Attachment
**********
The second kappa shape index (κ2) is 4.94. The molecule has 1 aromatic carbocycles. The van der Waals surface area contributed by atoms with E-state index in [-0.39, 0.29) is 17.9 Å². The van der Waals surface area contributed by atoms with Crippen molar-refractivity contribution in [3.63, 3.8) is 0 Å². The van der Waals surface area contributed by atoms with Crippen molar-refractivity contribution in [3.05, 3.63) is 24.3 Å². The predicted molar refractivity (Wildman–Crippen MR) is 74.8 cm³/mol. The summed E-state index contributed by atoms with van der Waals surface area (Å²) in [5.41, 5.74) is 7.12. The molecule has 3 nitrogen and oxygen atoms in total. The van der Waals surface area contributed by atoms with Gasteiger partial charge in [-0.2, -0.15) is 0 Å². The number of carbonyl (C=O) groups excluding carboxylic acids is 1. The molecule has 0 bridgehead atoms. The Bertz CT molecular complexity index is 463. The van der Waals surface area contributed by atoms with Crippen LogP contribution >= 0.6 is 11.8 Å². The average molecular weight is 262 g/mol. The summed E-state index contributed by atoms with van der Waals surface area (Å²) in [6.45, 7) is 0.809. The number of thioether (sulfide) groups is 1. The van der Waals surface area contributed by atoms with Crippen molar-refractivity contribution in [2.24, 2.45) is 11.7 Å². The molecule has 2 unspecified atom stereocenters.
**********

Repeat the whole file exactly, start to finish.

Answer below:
The second kappa shape index (κ2) is 4.94. The molecule has 1 aromatic carbocycles. The van der Waals surface area contributed by atoms with E-state index in [-0.39, 0.29) is 17.9 Å². The van der Waals surface area contributed by atoms with Crippen molar-refractivity contribution in [3.63, 3.8) is 0 Å². The van der Waals surface area contributed by atoms with Crippen molar-refractivity contribution in [3.05, 3.63) is 24.3 Å². The predicted molar refractivity (Wildman–Crippen MR) is 74.8 cm³/mol. The summed E-state index contributed by atoms with van der Waals surface area (Å²) in [5.41, 5.74) is 7.12. The molecule has 3 nitrogen and oxygen atoms in total. The van der Waals surface area contributed by atoms with Gasteiger partial charge in [-0.2, -0.15) is 0 Å². The number of carbonyl (C=O) groups excluding carboxylic acids is 1. The molecule has 0 bridgehead atoms. The Bertz CT molecular complexity index is 463. The van der Waals surface area contributed by atoms with Crippen LogP contribution >= 0.6 is 11.8 Å². The average molecular weight is 262 g/mol. The summed E-state index contributed by atoms with van der Waals surface area (Å²) in [6.45, 7) is 0.809. The number of thioether (sulfide) groups is 1. The van der Waals surface area contributed by atoms with Crippen molar-refractivity contribution in [2.24, 2.45) is 11.7 Å². The molecule has 2 unspecified atom stereocenters.